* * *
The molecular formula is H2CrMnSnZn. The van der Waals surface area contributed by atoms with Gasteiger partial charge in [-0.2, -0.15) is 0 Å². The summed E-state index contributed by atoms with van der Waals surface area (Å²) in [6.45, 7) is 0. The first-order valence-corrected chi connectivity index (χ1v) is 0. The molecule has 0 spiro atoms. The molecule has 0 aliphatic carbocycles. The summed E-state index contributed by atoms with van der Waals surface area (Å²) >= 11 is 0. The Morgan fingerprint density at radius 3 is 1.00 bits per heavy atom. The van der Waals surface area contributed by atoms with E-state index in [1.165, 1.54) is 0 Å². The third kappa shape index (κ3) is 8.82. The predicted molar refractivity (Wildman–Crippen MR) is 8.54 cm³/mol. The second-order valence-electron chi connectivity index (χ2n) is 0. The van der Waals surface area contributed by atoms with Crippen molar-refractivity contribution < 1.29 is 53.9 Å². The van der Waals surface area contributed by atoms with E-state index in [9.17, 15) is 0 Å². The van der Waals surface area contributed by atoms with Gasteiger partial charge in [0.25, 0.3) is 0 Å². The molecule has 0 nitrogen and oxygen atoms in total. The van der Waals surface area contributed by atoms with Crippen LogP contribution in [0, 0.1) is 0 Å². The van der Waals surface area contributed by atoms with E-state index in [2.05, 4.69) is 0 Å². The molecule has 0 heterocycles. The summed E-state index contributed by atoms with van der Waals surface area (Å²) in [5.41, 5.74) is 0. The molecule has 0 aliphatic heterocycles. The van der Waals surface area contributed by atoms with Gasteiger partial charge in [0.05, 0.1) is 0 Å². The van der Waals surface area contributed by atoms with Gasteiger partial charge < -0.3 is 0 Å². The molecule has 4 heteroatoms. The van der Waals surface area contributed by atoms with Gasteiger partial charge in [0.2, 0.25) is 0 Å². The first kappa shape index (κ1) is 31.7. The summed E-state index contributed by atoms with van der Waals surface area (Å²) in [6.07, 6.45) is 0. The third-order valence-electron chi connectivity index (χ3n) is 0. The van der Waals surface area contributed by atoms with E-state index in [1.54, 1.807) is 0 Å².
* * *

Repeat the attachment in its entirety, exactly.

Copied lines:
The molecular formula is H2CrMnSnZn. The van der Waals surface area contributed by atoms with Gasteiger partial charge in [-0.2, -0.15) is 0 Å². The summed E-state index contributed by atoms with van der Waals surface area (Å²) in [6.45, 7) is 0. The first-order valence-corrected chi connectivity index (χ1v) is 0. The molecule has 0 spiro atoms. The molecule has 0 aliphatic carbocycles. The summed E-state index contributed by atoms with van der Waals surface area (Å²) >= 11 is 0. The Morgan fingerprint density at radius 3 is 1.00 bits per heavy atom. The van der Waals surface area contributed by atoms with E-state index in [1.165, 1.54) is 0 Å². The third kappa shape index (κ3) is 8.82. The predicted molar refractivity (Wildman–Crippen MR) is 8.54 cm³/mol. The second-order valence-electron chi connectivity index (χ2n) is 0. The van der Waals surface area contributed by atoms with Crippen molar-refractivity contribution < 1.29 is 53.9 Å². The van der Waals surface area contributed by atoms with E-state index in [9.17, 15) is 0 Å². The van der Waals surface area contributed by atoms with Gasteiger partial charge in [0.25, 0.3) is 0 Å². The molecule has 0 nitrogen and oxygen atoms in total. The van der Waals surface area contributed by atoms with Crippen LogP contribution in [0, 0.1) is 0 Å². The van der Waals surface area contributed by atoms with E-state index in [2.05, 4.69) is 0 Å². The molecule has 0 heterocycles. The summed E-state index contributed by atoms with van der Waals surface area (Å²) in [5.41, 5.74) is 0. The molecule has 0 aliphatic heterocycles. The van der Waals surface area contributed by atoms with Gasteiger partial charge in [0.05, 0.1) is 0 Å². The van der Waals surface area contributed by atoms with Gasteiger partial charge < -0.3 is 0 Å². The molecule has 4 heteroatoms. The van der Waals surface area contributed by atoms with Gasteiger partial charge in [0.2, 0.25) is 0 Å². The first kappa shape index (κ1) is 31.7. The summed E-state index contributed by atoms with van der Waals surface area (Å²) in [6.07, 6.45) is 0. The third-order valence-electron chi connectivity index (χ3n) is 0. The van der Waals surface area contributed by atoms with E-state index in [1.54, 1.807) is 0 Å².